This August, the 31st summer Olympics will be held in Rio de Janiero, Brazil, but unlike previous years, the fate of the summer Olympics in Rio is now more of an “if” than a “when” due to logistical and health problems. However, in order to appreciate the talent and training coming into fruition, viewers must look past Rio’s flaws and enjoy the show.
When the last summer Olympics was held in London, England was easily able to put forth the money and the necessary manpower to host a successful Olympics. On the contrary, this year, the United States has been forced to pump hundreds of millions of dollars into construction in order for Brazil to even host the Olympic games. Important developments such as the metro extension needed for transportation to and from the games are not on track to be finished in time for the opening ceremony on August 5. Even with financial aid from the U.S. and all of the money being spent, preparations for the event continue to run behind schedule.
One of many concerns regarding the upcoming Olympics is whether Rio will resemble anything à la Sochi Winter Olympics, with unfinished hotel rooms and no other dining options aside from fast food. When there is any news regarding Rio, it is typically with a fear-mongering take on the situation. Despite this, it is important for viewers to support the event and the athletes rather than focus on the potential problems surrounding the event.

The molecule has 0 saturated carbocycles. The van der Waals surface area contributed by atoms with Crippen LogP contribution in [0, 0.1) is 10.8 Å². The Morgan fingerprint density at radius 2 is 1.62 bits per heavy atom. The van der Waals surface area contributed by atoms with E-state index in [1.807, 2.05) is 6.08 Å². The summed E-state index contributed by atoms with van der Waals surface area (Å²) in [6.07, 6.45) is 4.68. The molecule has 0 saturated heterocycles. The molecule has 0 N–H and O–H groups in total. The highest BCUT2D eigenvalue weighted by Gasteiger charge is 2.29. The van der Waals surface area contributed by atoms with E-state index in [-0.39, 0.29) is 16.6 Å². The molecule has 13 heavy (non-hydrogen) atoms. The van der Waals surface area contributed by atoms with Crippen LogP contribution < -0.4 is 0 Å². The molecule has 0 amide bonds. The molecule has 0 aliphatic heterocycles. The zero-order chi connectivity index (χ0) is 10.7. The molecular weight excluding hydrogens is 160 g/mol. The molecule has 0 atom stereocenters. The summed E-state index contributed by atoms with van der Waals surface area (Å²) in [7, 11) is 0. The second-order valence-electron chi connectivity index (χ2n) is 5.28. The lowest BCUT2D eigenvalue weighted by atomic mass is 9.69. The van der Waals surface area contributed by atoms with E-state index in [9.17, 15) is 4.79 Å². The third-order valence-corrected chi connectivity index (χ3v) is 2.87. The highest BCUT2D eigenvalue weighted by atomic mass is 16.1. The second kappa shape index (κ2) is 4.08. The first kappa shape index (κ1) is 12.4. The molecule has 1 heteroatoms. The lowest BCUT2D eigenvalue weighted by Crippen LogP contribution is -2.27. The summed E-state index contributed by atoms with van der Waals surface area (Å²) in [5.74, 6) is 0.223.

In the past Olympic games, there were issues and controversies that affected not only the Olympians but the country hosting the games as well. When Russia hosted the winter Olympics, many accused the country of corruption and funneling money away from the event. The problem with the Rio Olympics is that the issues at hand affect not only the local populace, but also incoming athletes as well.
Adding to the list of problems is the spread of a mosquito-borne disease called the Zika virus, which has plagued Brazil and surrounding countries since the beginning of this year. It has even made some Olympians, such as U.S. women’s soccer team goalie Hope Solo, question whether they will even be attending the event.
“The Zika virus is definitely a concern to me,” Hope Solo said in an interview with “Sports Illustrated.” “I’m obviously keeping an eye on what’s going on in the news. I do know that it’s spreading, and they don’t really have a vaccination to treat it, so it’s definitely worrisome.”
Over time, Olympic spectators on the world stage have become more cynical about host countries being successful in hosting the event. However, heightened expectations for the Olympics should not overlook the true meaning of the games, which have for decades fostered sportsmanship and talent for all to enjoy.